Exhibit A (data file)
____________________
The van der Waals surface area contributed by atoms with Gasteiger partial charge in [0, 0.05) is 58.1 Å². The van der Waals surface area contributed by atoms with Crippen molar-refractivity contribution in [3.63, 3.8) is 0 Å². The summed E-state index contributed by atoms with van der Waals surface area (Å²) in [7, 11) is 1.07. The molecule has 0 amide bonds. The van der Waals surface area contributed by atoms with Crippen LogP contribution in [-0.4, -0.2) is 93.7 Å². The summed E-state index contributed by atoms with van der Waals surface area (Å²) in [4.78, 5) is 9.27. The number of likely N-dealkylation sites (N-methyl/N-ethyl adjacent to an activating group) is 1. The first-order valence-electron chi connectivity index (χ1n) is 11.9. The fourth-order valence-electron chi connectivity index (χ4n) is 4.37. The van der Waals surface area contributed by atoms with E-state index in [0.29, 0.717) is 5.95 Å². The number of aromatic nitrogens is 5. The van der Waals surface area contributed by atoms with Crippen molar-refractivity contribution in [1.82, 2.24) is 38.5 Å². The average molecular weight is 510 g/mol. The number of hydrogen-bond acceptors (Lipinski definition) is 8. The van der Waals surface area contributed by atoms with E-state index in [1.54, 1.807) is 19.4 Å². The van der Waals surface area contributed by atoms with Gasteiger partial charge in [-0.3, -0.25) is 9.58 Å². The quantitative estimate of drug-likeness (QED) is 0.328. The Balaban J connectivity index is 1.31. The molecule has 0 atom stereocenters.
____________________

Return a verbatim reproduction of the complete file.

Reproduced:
The van der Waals surface area contributed by atoms with Gasteiger partial charge in [0, 0.05) is 58.1 Å². The van der Waals surface area contributed by atoms with Crippen molar-refractivity contribution in [3.63, 3.8) is 0 Å². The summed E-state index contributed by atoms with van der Waals surface area (Å²) in [7, 11) is 1.07. The molecule has 0 amide bonds. The van der Waals surface area contributed by atoms with Crippen LogP contribution in [-0.4, -0.2) is 93.7 Å². The summed E-state index contributed by atoms with van der Waals surface area (Å²) in [4.78, 5) is 9.27. The number of likely N-dealkylation sites (N-methyl/N-ethyl adjacent to an activating group) is 1. The first-order valence-electron chi connectivity index (χ1n) is 11.9. The fourth-order valence-electron chi connectivity index (χ4n) is 4.37. The van der Waals surface area contributed by atoms with E-state index in [0.29, 0.717) is 5.95 Å². The number of aromatic nitrogens is 5. The van der Waals surface area contributed by atoms with Crippen molar-refractivity contribution in [1.82, 2.24) is 38.5 Å². The average molecular weight is 510 g/mol. The number of hydrogen-bond acceptors (Lipinski definition) is 8. The van der Waals surface area contributed by atoms with E-state index in [1.54, 1.807) is 19.4 Å². The van der Waals surface area contributed by atoms with Gasteiger partial charge in [-0.3, -0.25) is 9.58 Å². The quantitative estimate of drug-likeness (QED) is 0.328. The Balaban J connectivity index is 1.31. The molecule has 0 atom stereocenters.